Northeastern (46th Annual) and North-Central (45th Annual) Joint Meeting (20–22 March 2011)

Paper No. 8
Presentation Time: 8:00 AM-12:00 PM


PRICE, Susan G.1, ROBERTSON, Zachary J.1, BALDWIN, Adam1 and STRAFFIN, Eric C.2, (1)Department of Geosciences, Edinboro University of Pennyslvania, Edinboro, PA 16444, (2)Department of Geosciences, Edinboro University of Pennsylvania, Edinboro, PA 16444,

To date, no study has systematically examined the subsurface stratigraphy of Presque Isle, a migrating sand spit in Lake Erie, Pennsylvania. Digital elevation models of the peninsula clearly distinguish prehistoric beach and eolian dune ridges, which were used to define study sites. A MALA® ground penetrating radar (GPR) unit with a 250 Mhz antenna, vibracoring, and sediment analyses were undertaken to compare 3 prehistoric beach/dune systems with the modern analogue, to better understand the geologic evolution of Presque Isle.

Dunes are composed of structureless to crossbedded fine, well sorted quartzose sand that is frequently penetrated by roots. Eolian processes blow fine sand off the beach, which then accumulates in vegetation downwind (generally southeast) to form dune ridges directly adjacent to the active beach. These same processes occurred episodically in the past, resulting in several prominent dune ridges separated by low beach and wetland environments.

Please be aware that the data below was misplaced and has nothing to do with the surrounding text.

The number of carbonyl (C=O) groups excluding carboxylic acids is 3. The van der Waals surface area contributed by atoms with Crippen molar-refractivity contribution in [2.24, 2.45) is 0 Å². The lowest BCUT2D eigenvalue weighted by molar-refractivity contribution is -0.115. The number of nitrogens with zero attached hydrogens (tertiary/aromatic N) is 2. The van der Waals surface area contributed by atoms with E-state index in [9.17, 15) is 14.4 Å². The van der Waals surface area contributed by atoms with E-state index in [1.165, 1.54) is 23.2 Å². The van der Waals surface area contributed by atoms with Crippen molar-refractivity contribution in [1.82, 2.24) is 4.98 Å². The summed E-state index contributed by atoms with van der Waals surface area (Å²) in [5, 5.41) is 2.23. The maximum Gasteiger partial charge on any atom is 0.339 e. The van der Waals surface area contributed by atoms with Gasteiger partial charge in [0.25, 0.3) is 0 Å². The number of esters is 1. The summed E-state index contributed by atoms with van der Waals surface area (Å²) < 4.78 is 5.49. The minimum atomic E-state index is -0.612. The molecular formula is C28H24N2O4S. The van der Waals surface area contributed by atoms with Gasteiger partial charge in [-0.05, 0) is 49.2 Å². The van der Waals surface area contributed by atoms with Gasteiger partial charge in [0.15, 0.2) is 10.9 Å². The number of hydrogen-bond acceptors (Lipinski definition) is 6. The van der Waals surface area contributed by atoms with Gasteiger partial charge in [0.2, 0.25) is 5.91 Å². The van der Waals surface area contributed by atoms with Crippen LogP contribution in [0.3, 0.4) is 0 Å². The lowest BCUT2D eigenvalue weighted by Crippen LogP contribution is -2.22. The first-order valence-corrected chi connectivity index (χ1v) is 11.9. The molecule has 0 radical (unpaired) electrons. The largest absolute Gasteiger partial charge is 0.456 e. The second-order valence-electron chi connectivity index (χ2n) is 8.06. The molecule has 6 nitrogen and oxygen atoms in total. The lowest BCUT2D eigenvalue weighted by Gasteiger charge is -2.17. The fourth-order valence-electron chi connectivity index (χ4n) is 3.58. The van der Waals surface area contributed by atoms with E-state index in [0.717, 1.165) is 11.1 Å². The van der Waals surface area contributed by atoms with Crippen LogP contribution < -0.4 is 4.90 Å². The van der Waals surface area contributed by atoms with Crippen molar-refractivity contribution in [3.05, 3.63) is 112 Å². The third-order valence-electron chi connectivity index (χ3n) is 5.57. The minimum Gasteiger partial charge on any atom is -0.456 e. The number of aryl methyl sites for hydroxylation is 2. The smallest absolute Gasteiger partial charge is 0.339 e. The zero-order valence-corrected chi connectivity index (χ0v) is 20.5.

On GPR profiles, beach facies show strong, dipping reflectors that are likely due to the presence of alternating, laminated quartzose and heavy mineral sands, and gravel. Beach facies reflectors downlap basinward. Dune sediments are characterized by more complex, often weaker reflectors that 1) downlap onto basinward beach facies, 2) onlap older sediments on the stoss side of bedforms, and 3) downlap in the down-wind direction. Modern beach facies have steeper beds than older equivalents, which may be due to changing depositional patterns caused by the placement of erosion control structures. Longshore bars are evident in the subsurface, as is glacial till, marked by the occurrence of large rocks at depth.